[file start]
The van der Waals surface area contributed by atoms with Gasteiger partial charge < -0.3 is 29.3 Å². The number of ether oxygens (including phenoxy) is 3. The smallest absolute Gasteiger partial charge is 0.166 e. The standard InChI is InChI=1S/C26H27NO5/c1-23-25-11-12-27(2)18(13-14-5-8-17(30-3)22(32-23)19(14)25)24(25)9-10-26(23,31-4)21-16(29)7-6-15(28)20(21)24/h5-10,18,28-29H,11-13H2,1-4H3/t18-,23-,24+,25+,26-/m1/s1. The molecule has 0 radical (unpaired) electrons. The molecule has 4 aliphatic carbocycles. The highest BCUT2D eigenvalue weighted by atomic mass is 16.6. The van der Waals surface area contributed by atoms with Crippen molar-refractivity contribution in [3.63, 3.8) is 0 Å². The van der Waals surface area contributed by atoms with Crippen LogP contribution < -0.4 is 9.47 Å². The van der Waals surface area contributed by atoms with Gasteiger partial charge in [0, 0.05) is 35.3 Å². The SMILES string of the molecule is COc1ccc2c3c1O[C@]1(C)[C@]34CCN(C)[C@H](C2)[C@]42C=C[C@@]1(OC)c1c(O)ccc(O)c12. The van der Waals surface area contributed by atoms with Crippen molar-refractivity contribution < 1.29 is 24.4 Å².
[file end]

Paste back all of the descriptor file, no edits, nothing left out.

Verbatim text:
The van der Waals surface area contributed by atoms with Gasteiger partial charge < -0.3 is 29.3 Å². The number of ether oxygens (including phenoxy) is 3. The smallest absolute Gasteiger partial charge is 0.166 e. The standard InChI is InChI=1S/C26H27NO5/c1-23-25-11-12-27(2)18(13-14-5-8-17(30-3)22(32-23)19(14)25)24(25)9-10-26(23,31-4)21-16(29)7-6-15(28)20(21)24/h5-10,18,28-29H,11-13H2,1-4H3/t18-,23-,24+,25+,26-/m1/s1. The molecule has 0 radical (unpaired) electrons. The molecule has 4 aliphatic carbocycles. The highest BCUT2D eigenvalue weighted by atomic mass is 16.6. The van der Waals surface area contributed by atoms with Crippen molar-refractivity contribution in [3.63, 3.8) is 0 Å². The van der Waals surface area contributed by atoms with Crippen LogP contribution < -0.4 is 9.47 Å². The van der Waals surface area contributed by atoms with Gasteiger partial charge in [0, 0.05) is 35.3 Å². The SMILES string of the molecule is COc1ccc2c3c1O[C@]1(C)[C@]34CCN(C)[C@H](C2)[C@]42C=C[C@@]1(OC)c1c(O)ccc(O)c12. The van der Waals surface area contributed by atoms with Crippen molar-refractivity contribution < 1.29 is 24.4 Å².